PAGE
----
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By and large, most soccer rivalries have a pretty clear origin point. Arsenal and Tottenham, for example, play mere miles away from each other, making each North London Derby a battle for local supremacy. The same can be said for the Merseyside Derby, the Manchester Derby, and countless other duels up and down England. The source of other tension, however, is a bit less obvious. Consider the dislike between Manchester United and Leeds.

Upon first glance, there isn’t much to go by. The two clubs call different cities home. They’ve also had different footballing fortunes, with Leeds slipping out of the top division and only returning to the Premier League for the 2020-21 campaign. So what’s behind the rivalry?

Let’s take a trip back into English history because, while there’s sport involved, this one is bigger than football.

Tensions between Manchester and Leeds date back to the English Civil War and the Industrial Revolution

Leeds and Manchester United players come together for an on-pitch arguement.
Leeds and Manchester United have a rivalry with deep ties to English history. | Paul Ellis/AFP via Getty Images

If you clicked into this post, you were probably expected a crash course in sports history. While we’ll get there eventually, we have to revisit some concepts you might remember from high school first.

In the 1400s, a conflict known as the War of the Roses sprung up in England. Without getting too deep into the details, succession sat at the core of the fighting. The Lancastrian branch of House Plantagenet was represented by a red rose, while a white rose stood for the House of York. The fighting lasted for nearly 30 years and was responsible for more than 100,000 casualties before Henry Tudor took the throne and began a new royal dynasty.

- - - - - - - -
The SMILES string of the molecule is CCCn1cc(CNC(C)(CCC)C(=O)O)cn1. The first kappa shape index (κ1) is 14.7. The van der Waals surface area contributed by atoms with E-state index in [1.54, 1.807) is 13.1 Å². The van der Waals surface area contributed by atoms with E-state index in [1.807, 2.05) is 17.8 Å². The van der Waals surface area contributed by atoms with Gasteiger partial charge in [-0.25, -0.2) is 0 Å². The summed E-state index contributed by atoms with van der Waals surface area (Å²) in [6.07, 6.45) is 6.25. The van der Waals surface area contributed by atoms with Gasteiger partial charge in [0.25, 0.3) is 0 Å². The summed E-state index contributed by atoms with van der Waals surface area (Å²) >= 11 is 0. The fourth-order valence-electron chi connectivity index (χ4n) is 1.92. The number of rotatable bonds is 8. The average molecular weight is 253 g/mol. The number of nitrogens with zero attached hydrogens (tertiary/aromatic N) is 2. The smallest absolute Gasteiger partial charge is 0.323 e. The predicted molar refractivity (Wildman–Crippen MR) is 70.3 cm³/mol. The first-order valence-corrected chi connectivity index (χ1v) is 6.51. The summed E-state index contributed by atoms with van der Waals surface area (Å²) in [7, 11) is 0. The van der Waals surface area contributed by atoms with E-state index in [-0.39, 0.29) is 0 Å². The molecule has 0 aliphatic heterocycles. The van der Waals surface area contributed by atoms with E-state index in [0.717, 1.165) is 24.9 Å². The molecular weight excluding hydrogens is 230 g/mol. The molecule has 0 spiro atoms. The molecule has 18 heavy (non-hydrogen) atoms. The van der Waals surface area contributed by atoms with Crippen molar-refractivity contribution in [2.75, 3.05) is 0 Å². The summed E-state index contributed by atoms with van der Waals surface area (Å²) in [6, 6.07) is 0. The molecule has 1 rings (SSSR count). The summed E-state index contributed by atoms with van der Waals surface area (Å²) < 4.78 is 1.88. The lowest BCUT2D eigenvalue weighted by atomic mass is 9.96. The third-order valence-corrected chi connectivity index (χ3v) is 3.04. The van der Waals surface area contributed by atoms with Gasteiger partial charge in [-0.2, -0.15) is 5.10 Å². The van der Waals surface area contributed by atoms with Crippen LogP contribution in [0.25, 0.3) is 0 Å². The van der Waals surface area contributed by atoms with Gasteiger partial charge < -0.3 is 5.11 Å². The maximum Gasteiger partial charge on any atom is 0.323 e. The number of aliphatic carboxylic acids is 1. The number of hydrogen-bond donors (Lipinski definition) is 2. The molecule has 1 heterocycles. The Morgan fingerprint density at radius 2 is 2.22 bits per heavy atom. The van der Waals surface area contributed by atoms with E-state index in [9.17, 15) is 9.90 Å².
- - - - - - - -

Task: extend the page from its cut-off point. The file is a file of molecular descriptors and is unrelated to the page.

So what does that have to do with soccer? Well, Leeds is the second-largest city in Yorkshire, while Manchester is historically tied to Lancashire (although today Greater Manchester has become its own county).

Moving forward in the timeline, both cities flourished during the Industrial Revolution. Leeds was at the heart of England’s wool industry, while Manchester took advantage of coal, steam power, and factories to become the center of the cotton-milling world. That led to an old-money vs. new-money style rivalry, with the two cities trying to outshine the other.

Eventually, the Leeds-Manchester rivalry manifested on the football pitch

Once a rivalry exists, it’s going to manifest in all sorts of ways. Given England’s sporting culture, it was only a matter of time until Manchester United and Leeds started going at it.

While the two club’s fortunes have been different in recent years, that wasn’t always the case. As spelled out by, both United and Leeds were on more equal footing back — if anything, they were two of the country’s biggest powers — in the day and had some heated encounters. During the 1965 FA Cup campaign, for example, a fight broke out during a semifinal meeting between the two clubs, with the Yorkshire Post writing that “Both sides behaved like a pack of dogs snapping and snarling at each other over a bone.”

To add further drama to the affair, Leeds ended up winning the FA Cup that season and finishing second in the league. The team that beat them to the top spot? Manchester United, as the Red Devils had the superior winning percentage and both clubs finished with the same points tally.

Violence and hooliganism added to the tension, but things died down after Leeds were relegated in 1982.

Despite the cliche, though, time doesn’t heal all wounds. Wherever and whenever Leeds and Manchester United meet, the rivalry resurfaces as intensely as ever.


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